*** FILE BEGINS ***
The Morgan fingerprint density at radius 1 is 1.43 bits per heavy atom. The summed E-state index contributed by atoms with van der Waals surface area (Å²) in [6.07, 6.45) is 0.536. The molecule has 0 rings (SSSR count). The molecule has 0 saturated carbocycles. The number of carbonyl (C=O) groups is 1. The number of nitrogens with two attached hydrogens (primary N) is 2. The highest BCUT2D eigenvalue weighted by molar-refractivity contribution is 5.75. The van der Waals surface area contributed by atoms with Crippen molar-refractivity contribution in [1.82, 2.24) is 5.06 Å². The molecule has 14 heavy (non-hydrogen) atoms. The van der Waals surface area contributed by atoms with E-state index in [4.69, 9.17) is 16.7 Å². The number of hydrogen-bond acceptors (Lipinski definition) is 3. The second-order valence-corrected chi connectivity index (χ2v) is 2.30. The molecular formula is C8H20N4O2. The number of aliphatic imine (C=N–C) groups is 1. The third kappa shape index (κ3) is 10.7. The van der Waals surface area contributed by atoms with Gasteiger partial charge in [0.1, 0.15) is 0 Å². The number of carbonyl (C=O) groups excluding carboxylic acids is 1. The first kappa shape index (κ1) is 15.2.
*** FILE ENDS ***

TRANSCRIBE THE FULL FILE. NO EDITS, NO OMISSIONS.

The Morgan fingerprint density at radius 1 is 1.43 bits per heavy atom. The summed E-state index contributed by atoms with van der Waals surface area (Å²) in [6.07, 6.45) is 0.536. The molecule has 0 rings (SSSR count). The molecule has 0 saturated carbocycles. The number of carbonyl (C=O) groups is 1. The number of nitrogens with two attached hydrogens (primary N) is 2. The highest BCUT2D eigenvalue weighted by molar-refractivity contribution is 5.75. The van der Waals surface area contributed by atoms with Crippen molar-refractivity contribution in [1.82, 2.24) is 5.06 Å². The molecule has 14 heavy (non-hydrogen) atoms. The van der Waals surface area contributed by atoms with E-state index in [4.69, 9.17) is 16.7 Å². The number of hydrogen-bond acceptors (Lipinski definition) is 3. The second-order valence-corrected chi connectivity index (χ2v) is 2.30. The molecular formula is C8H20N4O2. The number of aliphatic imine (C=N–C) groups is 1. The third kappa shape index (κ3) is 10.7. The van der Waals surface area contributed by atoms with Gasteiger partial charge in [0.1, 0.15) is 0 Å². The number of carbonyl (C=O) groups excluding carboxylic acids is 1. The first kappa shape index (κ1) is 15.2.